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External and internal eye anatomy
External and internal eye anatomy


Definition:

Eye burning with discharge is burning, itching, or drainage from the eye of any substance other than tears.



Alternative Names:

Itching - burning eyes; Burning eyes



Considerations:

Sometimes burning and itching eyes are due to environmental pollutants. If secondhand cigarette smoke is annoying, say so. If an industrial plant in the area is polluting, contact the EPA for solutions.



Common Causes:
  • Allergies , including seasonal allergies or hayfever
  • Bacterial infections
  • Chemical irritants (such as chlorine in a swimming pool or makeup)
  • Conjunctivitis or pink eye
  • Irritants in the air (cigarette smoke or smog)


Home Care:

Apply cool compresses to soothe itching.

If the eyelids have crusts, gently soften them with warm compresses. Gently washing the eyelids with baby shampoo on a cotton applicator can help remove crusts.

Artificial tears used 4-6 times a day can also relieve symptoms. Avoid over-the-counter eyedrops other than artificial tears because they will eventually make symptoms worse.

Itching and burning due to allergy or chemicals can be very uncomfortable. Attempt to determine the cause of the allergy, such as a pet, seasonal pollen, or irritating cosmetics.

Refrigerated artificial tears can be very soothing. Antihistamine drops, available from your health care provider, can be helpful.

Pink eye or viral conjunctivitis causes a red or bloodshot eye and excessive tearing. If you suspect pink eye, remember to wash your hands often, and avoid touching the unaffected eye. The infection will run its course in about 10 days.

Bacterial conjunctivitis is not common, but if you have eye discharge that is white, yellow, or greenish, contact your health care provider.



Call your health care provider if:

Contact your health care provider if:

  • The discharge is thick, greenish, or resembles pus
  • You have excessive eye pain or sensitivity to light
  • Your vision is decreased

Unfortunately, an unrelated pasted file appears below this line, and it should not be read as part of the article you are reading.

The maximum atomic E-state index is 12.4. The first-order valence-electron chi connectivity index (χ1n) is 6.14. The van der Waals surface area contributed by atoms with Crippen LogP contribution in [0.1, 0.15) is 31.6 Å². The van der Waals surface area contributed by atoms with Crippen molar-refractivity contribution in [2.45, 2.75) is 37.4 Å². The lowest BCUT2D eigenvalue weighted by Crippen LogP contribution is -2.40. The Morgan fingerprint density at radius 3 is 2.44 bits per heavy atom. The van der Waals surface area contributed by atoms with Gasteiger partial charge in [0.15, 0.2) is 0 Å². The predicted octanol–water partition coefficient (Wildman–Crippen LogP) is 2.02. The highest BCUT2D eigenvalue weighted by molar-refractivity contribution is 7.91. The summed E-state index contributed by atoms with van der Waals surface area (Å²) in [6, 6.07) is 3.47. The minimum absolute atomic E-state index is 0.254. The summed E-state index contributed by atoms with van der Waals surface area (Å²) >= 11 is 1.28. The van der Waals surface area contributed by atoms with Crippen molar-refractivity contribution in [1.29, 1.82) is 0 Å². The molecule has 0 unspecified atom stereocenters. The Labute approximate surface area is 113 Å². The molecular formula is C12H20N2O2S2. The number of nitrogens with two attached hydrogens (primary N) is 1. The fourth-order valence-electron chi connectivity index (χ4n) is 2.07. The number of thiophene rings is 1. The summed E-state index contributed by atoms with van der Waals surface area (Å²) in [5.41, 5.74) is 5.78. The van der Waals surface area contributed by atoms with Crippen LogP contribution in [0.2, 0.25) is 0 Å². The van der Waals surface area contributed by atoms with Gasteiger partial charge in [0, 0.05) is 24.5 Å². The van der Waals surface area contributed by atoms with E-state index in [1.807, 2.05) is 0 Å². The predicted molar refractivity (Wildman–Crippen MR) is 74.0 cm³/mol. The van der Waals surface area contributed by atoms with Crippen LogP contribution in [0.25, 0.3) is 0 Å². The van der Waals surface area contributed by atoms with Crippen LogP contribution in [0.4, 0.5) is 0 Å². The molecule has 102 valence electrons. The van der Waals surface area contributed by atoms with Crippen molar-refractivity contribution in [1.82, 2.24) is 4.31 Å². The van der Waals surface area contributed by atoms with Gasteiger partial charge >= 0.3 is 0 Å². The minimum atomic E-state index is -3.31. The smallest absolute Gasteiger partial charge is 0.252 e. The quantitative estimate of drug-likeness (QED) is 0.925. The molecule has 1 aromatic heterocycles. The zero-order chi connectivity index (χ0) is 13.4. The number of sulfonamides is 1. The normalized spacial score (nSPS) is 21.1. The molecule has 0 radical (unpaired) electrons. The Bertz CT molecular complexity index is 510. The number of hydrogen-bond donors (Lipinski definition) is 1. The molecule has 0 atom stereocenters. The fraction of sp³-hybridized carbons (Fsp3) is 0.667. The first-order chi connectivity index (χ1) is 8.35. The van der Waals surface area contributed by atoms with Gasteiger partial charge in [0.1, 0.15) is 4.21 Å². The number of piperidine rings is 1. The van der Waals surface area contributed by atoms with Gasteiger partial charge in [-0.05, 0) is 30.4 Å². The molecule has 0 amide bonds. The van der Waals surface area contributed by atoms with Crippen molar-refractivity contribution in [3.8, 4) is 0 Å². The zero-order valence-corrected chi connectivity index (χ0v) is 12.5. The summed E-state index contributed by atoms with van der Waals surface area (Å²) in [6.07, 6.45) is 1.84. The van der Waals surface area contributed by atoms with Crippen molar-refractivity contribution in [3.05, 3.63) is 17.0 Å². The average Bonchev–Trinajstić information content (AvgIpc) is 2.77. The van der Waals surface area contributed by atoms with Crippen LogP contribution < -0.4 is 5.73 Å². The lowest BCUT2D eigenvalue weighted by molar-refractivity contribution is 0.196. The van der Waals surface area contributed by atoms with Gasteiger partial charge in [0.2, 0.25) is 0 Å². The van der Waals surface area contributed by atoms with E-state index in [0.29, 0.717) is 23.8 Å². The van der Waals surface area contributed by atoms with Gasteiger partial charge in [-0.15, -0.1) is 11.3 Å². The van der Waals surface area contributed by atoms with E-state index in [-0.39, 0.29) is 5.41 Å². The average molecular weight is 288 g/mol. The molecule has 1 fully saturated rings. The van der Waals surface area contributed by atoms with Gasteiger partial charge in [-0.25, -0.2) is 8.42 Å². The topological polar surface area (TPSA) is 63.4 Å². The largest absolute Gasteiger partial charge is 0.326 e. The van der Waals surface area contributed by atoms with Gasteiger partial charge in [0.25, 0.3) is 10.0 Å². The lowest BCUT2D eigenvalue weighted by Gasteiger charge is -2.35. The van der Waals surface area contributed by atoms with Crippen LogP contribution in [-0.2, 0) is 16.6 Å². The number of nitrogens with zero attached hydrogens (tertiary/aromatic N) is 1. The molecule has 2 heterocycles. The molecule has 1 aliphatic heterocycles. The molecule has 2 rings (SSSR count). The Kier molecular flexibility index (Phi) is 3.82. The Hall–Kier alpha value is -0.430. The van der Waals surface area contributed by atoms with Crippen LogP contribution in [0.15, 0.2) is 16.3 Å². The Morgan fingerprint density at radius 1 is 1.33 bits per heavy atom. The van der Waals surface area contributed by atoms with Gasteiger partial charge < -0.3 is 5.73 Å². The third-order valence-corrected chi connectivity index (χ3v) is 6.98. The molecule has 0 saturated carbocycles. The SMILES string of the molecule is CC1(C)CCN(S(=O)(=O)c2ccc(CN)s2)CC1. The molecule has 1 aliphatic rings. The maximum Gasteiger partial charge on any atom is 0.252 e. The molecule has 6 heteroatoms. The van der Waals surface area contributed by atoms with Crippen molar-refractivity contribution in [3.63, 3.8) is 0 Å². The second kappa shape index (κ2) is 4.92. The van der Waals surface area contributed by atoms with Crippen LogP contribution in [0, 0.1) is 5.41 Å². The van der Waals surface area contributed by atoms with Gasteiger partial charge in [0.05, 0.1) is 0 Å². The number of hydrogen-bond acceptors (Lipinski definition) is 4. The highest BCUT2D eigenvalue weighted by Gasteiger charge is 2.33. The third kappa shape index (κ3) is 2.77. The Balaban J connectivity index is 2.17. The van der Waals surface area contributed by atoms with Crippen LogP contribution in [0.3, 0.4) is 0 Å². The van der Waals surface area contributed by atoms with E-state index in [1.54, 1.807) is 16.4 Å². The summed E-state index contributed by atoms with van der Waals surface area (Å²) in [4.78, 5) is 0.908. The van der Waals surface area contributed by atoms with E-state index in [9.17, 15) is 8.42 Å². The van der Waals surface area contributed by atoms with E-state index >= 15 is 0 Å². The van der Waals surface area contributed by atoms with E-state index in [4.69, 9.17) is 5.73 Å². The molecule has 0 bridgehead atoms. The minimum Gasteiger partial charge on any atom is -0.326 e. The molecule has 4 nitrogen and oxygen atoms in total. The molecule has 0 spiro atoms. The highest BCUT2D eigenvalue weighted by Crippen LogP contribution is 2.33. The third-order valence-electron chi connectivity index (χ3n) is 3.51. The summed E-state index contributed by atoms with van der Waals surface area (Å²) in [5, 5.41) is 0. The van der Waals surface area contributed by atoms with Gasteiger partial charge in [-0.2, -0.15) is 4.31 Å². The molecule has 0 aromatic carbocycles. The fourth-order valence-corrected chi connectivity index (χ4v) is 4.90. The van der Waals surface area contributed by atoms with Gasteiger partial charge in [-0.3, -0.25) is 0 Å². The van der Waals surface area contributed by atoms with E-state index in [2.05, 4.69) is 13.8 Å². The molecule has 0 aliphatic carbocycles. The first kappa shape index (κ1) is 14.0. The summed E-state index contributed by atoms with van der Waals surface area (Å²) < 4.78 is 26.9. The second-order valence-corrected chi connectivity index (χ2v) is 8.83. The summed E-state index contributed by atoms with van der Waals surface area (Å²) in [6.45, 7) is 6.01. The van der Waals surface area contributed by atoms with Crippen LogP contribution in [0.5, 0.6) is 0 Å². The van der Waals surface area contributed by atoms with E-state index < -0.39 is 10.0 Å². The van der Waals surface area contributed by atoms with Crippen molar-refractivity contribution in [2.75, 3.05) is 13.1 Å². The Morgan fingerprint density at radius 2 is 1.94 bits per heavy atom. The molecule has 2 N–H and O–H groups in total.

What to expect at your health care provider's office:

Your health care provider will get a medical history and will perform a physical examination .

Medical history questions may include:

  • What does the eye drainage look like?
    • Is it thick?
    • Is it yellow?
    • Does it look like pus?
    • Is it green?
    • Is it bloody?
    • Is it clear?
  • Other questions

The physical examination may include a check of your:

  • Eyelids
  • Eye motion
  • Reaction of your pupils to light
  • Vision

Treatment:

Your doctor may prescribe antihistamines in the form of eye drops or ointments. Cortisone-like eye ointments are not often prescribed. These medications will reduce many types of inflammation, but can worsen certain infections, such as herpes.

After seeing your health care provider:

If your symptoms do not improve or they worsen in 1-2 weeks, contact your health care professional. You might need additional treatments.



Prevention:




Review Date: 11/13/2007
Reviewed By: Manju Subramanian, M.D., Assistant Professor in Ophthalmology, Vitreoretinal Disease and Surgery, Boston University Eye Associates, Boston, MA. Review provided by VeriMed Healthcare Network.

The information provided herein should not be used during any medical emergency or for the diagnosis or treatment of any medical condition. A licensed medical professional should be consulted for diagnosis and treatment of any and all medical conditions. Call 911 for all medical emergencies. Links to other sites are provided for information only -- they do not constitute endorsements of those other sites. © 1997- A.D.A.M., Inc. Any duplication or distribution of the information contained herein is strictly prohibited.
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